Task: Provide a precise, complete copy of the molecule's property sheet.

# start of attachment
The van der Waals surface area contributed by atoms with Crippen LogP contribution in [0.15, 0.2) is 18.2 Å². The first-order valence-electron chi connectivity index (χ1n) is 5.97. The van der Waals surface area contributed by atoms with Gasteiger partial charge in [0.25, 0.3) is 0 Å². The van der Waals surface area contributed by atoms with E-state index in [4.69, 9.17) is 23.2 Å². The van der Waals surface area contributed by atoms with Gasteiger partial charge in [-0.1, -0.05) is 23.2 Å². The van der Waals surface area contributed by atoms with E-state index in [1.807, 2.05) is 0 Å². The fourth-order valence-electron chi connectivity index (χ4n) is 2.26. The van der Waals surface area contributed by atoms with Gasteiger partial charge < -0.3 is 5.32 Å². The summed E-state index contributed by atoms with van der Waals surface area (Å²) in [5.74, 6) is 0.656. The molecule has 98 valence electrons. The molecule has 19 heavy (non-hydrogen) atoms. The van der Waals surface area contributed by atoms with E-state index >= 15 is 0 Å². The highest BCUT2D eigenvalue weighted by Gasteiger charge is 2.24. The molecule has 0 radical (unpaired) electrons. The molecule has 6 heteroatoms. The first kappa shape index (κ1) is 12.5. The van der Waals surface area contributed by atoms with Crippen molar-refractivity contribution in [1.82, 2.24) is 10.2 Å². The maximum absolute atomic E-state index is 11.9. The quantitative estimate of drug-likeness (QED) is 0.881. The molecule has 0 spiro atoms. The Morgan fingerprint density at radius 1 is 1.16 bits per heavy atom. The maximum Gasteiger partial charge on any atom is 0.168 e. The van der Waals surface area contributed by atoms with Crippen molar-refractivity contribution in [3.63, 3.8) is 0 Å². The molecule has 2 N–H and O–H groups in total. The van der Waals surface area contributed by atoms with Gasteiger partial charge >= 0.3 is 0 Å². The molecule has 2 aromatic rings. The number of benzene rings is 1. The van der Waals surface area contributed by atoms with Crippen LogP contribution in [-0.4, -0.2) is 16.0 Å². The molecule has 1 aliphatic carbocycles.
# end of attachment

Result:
The van der Waals surface area contributed by atoms with Crippen LogP contribution in [0.15, 0.2) is 18.2 Å². The first-order valence-electron chi connectivity index (χ1n) is 5.97. The van der Waals surface area contributed by atoms with Gasteiger partial charge in [0.25, 0.3) is 0 Å². The van der Waals surface area contributed by atoms with E-state index in [4.69, 9.17) is 23.2 Å². The van der Waals surface area contributed by atoms with Gasteiger partial charge in [-0.1, -0.05) is 23.2 Å². The van der Waals surface area contributed by atoms with E-state index in [1.807, 2.05) is 0 Å². The fourth-order valence-electron chi connectivity index (χ4n) is 2.26. The van der Waals surface area contributed by atoms with Gasteiger partial charge < -0.3 is 5.32 Å². The summed E-state index contributed by atoms with van der Waals surface area (Å²) in [5.74, 6) is 0.656. The molecule has 98 valence electrons. The molecule has 19 heavy (non-hydrogen) atoms. The van der Waals surface area contributed by atoms with E-state index >= 15 is 0 Å². The highest BCUT2D eigenvalue weighted by Gasteiger charge is 2.24. The molecule has 0 radical (unpaired) electrons. The molecule has 6 heteroatoms. The first kappa shape index (κ1) is 12.5. The van der Waals surface area contributed by atoms with Crippen molar-refractivity contribution in [1.82, 2.24) is 10.2 Å². The maximum absolute atomic E-state index is 11.9. The quantitative estimate of drug-likeness (QED) is 0.881. The molecule has 0 spiro atoms. The Morgan fingerprint density at radius 1 is 1.16 bits per heavy atom. The maximum Gasteiger partial charge on any atom is 0.168 e. The van der Waals surface area contributed by atoms with Crippen molar-refractivity contribution in [3.63, 3.8) is 0 Å². The molecule has 2 N–H and O–H groups in total. The van der Waals surface area contributed by atoms with Gasteiger partial charge >= 0.3 is 0 Å². The molecule has 2 aromatic rings. The number of benzene rings is 1. The van der Waals surface area contributed by atoms with Crippen LogP contribution in [-0.4, -0.2) is 16.0 Å². The molecule has 1 aliphatic carbocycles.